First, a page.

Wired Magazine had this as its opening paragraph:
You will like Tron: Legacy. That’s not a prediction—it’s a command. Don’t even try to fight it. Come December 17, when the movie comes out, your butt will be in a seat and your head will be plugged into migraine-inducing Urkel goggles like everybody else. The people from Walt Disney have made sure of it.
I did watch the original movie when it came out in 1982, wow, doesn't that age me or what. Then again, being a geek means I had to attend and enjoy it. One person called it the first myth of the computer generation. It looked to computers as connected devises in which users manipulated the 'lives' of the population of the computer. It could be controlled, or it could control us. It had great music, produced by Wendy Carlos, and the attention to detail, plus the special effects, the disc match, the light cycles, the escapes- all that made a good movie. Yes I know it was panned by the critics and sort of failed, but it may be one of the those movies that improve with age. Whatever it inspired a sequel:
What also made the first movie so interesting was the interaction between Tron and Jeff Bridges character.
This blog is going to be more based upon my opinion of the movie, not a full review. So there's no worries of spoiler alerts, because if you read my work, you're equally a geek and you've seen it.
Let's discuss it:
This was my first experience of a 3D movie, I know shocking, its just I never had another one I was interested in see. I mean Piranha in 3-D, please I do have tastes. What I liked is the 3D was not over the top, it was relevant, there was no scenes of the light cycles 'crashing' through the screen at us. It added depth and allowed to show the difference between the real world and the digital world, or is it the real world and the analog world.
It also had a number of the original cast, well at least two- Bruce Boxleitner, who went on to be Captain John Sheridan of Babylon 5 fame. As well as Jeff Bridges who brought back his role of Kevin Flynn.
The music was not by Wendy Carlos and her amazing Moog Synthesizer, it was Daft Punk, who brought a more house sound to the movie.
What interested me was the influences of the movie, I thought there was at least three movies which had an impact: Tron, of course, the Matrix and the Big Lebowski. You may wonder why the other two, I thought the scene at the club was right out of the second and third Matrix movies, although the role of the Merovingian was played by Castor. In fact the only thing missing was the three heros entering the bars with weapons drawn. They did have the same DJ booth and the two DJ's in it were dressed alike. I don't know about you, but you either hated the bar scene or loved it. It did make sense in the third movie, except for the rave in the cave of Zion- still hate it. Personally, I thought it was the club scene that set the movie apart from the original. To me the first half was very much scripted to form, call for the flying tanks, have the battle with the discs and cue the light cycles. It was only when the met at the club to get the information they need, plus hang out with the hot babes that the movie came alive. Yes Clu did destroy it, but it was important and the battle scene was quite good. Plus Olivia Wilde did some serious butt kicking, even though she was injured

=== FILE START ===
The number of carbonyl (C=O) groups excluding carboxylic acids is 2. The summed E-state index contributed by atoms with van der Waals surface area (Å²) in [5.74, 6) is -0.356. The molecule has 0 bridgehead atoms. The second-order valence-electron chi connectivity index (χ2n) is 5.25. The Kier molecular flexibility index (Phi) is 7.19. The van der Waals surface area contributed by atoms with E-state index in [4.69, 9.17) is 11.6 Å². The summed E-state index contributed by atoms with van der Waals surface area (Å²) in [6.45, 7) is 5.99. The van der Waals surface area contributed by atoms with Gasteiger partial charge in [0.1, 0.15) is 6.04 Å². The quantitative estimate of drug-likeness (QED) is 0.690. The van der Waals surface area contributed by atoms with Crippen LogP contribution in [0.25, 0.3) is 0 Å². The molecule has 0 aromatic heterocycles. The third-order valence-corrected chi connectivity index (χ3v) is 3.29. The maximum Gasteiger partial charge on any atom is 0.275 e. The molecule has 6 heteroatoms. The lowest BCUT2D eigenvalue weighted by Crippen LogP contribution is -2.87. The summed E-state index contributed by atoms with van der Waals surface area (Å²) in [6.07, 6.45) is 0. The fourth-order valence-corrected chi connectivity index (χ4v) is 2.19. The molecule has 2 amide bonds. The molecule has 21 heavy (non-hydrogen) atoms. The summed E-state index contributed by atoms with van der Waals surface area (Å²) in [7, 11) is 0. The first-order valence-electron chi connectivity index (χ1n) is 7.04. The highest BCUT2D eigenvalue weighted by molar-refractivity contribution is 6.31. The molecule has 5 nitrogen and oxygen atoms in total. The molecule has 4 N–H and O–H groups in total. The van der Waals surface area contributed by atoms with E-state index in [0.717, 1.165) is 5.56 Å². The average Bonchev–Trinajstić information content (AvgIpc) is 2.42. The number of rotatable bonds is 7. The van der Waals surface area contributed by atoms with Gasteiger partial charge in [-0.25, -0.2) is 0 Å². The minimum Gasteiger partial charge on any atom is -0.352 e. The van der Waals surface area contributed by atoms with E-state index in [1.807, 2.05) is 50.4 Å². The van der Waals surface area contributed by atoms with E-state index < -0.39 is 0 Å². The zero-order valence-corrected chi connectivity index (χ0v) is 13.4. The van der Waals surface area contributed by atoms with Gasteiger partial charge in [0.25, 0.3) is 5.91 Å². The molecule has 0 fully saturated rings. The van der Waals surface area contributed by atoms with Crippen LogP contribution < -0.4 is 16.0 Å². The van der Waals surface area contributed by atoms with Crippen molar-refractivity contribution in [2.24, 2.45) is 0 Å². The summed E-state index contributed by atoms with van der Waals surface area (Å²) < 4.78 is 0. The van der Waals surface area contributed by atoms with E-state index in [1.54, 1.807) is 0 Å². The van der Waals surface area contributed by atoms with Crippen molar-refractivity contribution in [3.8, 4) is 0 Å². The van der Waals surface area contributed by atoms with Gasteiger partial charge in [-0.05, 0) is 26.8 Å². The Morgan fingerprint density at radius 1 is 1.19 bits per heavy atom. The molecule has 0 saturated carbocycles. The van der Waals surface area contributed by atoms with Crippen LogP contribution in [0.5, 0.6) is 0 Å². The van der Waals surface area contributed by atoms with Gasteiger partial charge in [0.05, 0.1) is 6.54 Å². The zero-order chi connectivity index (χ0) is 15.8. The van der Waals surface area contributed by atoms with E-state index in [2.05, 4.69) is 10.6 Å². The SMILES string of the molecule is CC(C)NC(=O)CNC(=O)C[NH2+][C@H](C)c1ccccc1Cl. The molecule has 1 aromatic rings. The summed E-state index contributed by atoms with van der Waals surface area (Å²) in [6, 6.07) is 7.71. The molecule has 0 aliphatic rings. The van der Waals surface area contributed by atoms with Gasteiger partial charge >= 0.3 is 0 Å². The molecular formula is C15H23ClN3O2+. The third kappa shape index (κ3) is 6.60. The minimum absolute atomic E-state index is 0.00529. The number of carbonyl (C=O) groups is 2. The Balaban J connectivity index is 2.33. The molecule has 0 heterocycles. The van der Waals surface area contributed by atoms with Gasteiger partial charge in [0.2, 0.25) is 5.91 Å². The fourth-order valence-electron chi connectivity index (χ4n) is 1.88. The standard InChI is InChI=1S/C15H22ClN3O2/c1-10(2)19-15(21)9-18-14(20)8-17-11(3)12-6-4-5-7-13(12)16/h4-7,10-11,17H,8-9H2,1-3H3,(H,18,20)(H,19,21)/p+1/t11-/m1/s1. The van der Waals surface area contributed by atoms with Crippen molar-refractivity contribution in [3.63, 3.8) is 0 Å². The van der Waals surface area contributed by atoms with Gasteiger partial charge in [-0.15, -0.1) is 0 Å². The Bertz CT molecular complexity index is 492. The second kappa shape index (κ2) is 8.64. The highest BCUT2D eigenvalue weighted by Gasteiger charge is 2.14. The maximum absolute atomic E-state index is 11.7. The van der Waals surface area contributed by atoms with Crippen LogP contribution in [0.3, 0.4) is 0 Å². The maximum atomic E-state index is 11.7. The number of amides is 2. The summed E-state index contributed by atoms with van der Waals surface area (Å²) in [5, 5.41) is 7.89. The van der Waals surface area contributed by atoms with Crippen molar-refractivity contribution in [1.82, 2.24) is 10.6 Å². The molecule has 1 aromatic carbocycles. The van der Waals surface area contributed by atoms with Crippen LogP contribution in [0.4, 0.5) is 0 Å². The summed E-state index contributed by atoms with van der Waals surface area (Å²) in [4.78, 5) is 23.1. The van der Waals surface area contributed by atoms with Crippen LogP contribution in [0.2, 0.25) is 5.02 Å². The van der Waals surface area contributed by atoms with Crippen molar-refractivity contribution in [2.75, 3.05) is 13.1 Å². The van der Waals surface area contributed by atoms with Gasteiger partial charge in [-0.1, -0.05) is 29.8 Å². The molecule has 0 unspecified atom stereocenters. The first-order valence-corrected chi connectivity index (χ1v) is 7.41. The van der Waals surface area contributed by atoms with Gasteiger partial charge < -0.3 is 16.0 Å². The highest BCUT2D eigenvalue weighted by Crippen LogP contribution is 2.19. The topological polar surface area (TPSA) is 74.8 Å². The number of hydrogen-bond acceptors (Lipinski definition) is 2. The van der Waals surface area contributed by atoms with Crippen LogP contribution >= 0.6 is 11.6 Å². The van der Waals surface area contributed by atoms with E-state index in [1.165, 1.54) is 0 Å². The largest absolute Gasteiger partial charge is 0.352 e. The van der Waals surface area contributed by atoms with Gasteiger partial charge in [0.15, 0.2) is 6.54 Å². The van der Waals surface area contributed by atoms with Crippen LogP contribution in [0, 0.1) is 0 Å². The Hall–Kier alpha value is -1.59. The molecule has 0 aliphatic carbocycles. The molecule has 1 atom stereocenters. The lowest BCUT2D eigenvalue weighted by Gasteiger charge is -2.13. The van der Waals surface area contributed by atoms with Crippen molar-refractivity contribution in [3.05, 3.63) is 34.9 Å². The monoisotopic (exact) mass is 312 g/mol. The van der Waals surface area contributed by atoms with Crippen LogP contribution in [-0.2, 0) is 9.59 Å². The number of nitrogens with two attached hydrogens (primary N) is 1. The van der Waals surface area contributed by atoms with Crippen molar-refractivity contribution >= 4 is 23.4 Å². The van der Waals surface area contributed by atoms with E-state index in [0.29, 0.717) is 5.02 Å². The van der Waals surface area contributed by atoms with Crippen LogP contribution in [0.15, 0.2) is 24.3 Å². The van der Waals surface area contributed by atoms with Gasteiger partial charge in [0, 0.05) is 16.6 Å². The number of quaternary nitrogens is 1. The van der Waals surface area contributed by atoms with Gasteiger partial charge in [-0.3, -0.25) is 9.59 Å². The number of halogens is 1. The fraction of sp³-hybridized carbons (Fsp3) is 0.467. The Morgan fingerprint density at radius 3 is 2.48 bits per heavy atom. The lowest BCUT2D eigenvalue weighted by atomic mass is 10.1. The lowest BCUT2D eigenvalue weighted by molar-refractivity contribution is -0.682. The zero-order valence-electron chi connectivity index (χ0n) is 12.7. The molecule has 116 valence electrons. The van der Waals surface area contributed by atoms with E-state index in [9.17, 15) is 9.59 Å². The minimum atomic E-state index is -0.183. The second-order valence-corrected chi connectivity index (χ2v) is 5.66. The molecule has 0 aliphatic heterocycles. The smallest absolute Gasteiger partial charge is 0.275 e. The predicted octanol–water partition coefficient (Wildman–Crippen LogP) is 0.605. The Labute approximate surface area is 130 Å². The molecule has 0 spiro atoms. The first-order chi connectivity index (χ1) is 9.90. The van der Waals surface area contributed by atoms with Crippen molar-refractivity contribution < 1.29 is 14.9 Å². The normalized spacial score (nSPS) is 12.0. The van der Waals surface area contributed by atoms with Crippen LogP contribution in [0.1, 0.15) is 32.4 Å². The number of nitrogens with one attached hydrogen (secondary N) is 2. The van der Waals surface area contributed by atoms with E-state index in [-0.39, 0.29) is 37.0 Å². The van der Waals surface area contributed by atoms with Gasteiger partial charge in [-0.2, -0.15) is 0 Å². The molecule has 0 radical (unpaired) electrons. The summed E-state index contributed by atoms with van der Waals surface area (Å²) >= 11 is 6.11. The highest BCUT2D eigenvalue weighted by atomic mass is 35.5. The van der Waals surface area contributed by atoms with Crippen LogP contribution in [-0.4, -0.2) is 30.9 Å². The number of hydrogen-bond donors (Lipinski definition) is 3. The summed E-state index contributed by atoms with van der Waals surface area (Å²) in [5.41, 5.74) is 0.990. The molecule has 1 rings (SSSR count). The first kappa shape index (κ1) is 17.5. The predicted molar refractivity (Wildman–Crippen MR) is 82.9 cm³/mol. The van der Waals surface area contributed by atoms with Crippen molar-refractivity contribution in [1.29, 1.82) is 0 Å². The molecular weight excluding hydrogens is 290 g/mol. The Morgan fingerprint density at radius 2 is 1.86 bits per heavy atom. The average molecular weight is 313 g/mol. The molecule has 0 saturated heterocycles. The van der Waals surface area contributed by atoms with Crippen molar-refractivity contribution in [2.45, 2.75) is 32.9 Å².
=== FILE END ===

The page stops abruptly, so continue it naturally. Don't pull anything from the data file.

As for the third influence, it did have, after all, the Dude himself. The Dude truly did abide. Getting serious, there was a very spiritual influence on the movie, Jeff Bridges spent a lot of time meditating. He also was driven with a desire to redeem his character and save what remained of a people, which had been destroyed by Clu. Ultimately Flynn does sacrifice himself to save the Grid, his son and Quorra.
Overall, I did enjoy the movie.
I do have a few reservations, the first was the CGI of the younger face of Jeff Bridges, it was a bit hokey and at first seemed to be a rather bad photoshop attempt. I don't know if it improved through the movie or not, or I just got used to it. The second was the minor influence of Tron, yes it was a corrupted program throughout most of the movie, only coming back to his true reality towards the very end when he does sacrifice himself to protect the Users. It is only then you heard his voice, perhaps Bruce didn't want to go through the CGI process for his character.
In a good way the movie continues the legacy, which is its name, after all. It was worth the price and popcorn which followed.